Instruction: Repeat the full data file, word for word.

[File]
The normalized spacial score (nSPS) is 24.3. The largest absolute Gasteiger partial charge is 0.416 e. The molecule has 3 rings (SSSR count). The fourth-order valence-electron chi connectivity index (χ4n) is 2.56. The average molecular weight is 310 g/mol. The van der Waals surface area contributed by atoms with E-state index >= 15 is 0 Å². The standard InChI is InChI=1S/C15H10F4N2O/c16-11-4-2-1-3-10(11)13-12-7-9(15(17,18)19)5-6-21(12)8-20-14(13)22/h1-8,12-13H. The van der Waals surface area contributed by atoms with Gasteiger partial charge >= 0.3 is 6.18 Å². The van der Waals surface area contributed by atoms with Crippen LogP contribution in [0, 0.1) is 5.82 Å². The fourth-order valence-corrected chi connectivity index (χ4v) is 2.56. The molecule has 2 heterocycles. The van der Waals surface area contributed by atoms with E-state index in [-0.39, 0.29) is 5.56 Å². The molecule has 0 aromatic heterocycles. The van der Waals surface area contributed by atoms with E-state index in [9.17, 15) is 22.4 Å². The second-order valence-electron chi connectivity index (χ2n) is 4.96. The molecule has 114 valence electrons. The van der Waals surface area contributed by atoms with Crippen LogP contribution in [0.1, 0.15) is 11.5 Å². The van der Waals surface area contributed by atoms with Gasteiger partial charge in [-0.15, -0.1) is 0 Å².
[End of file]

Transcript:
The normalized spacial score (nSPS) is 24.3. The largest absolute Gasteiger partial charge is 0.416 e. The molecule has 3 rings (SSSR count). The fourth-order valence-electron chi connectivity index (χ4n) is 2.56. The average molecular weight is 310 g/mol. The van der Waals surface area contributed by atoms with E-state index >= 15 is 0 Å². The standard InChI is InChI=1S/C15H10F4N2O/c16-11-4-2-1-3-10(11)13-12-7-9(15(17,18)19)5-6-21(12)8-20-14(13)22/h1-8,12-13H. The van der Waals surface area contributed by atoms with Gasteiger partial charge >= 0.3 is 6.18 Å². The van der Waals surface area contributed by atoms with Crippen LogP contribution in [0, 0.1) is 5.82 Å². The fourth-order valence-corrected chi connectivity index (χ4v) is 2.56. The molecule has 2 heterocycles. The van der Waals surface area contributed by atoms with E-state index in [-0.39, 0.29) is 5.56 Å². The molecule has 0 aromatic heterocycles. The van der Waals surface area contributed by atoms with E-state index in [9.17, 15) is 22.4 Å². The second-order valence-electron chi connectivity index (χ2n) is 4.96. The molecule has 114 valence electrons. The van der Waals surface area contributed by atoms with Crippen LogP contribution in [0.1, 0.15) is 11.5 Å². The van der Waals surface area contributed by atoms with Gasteiger partial charge in [-0.15, -0.1) is 0 Å².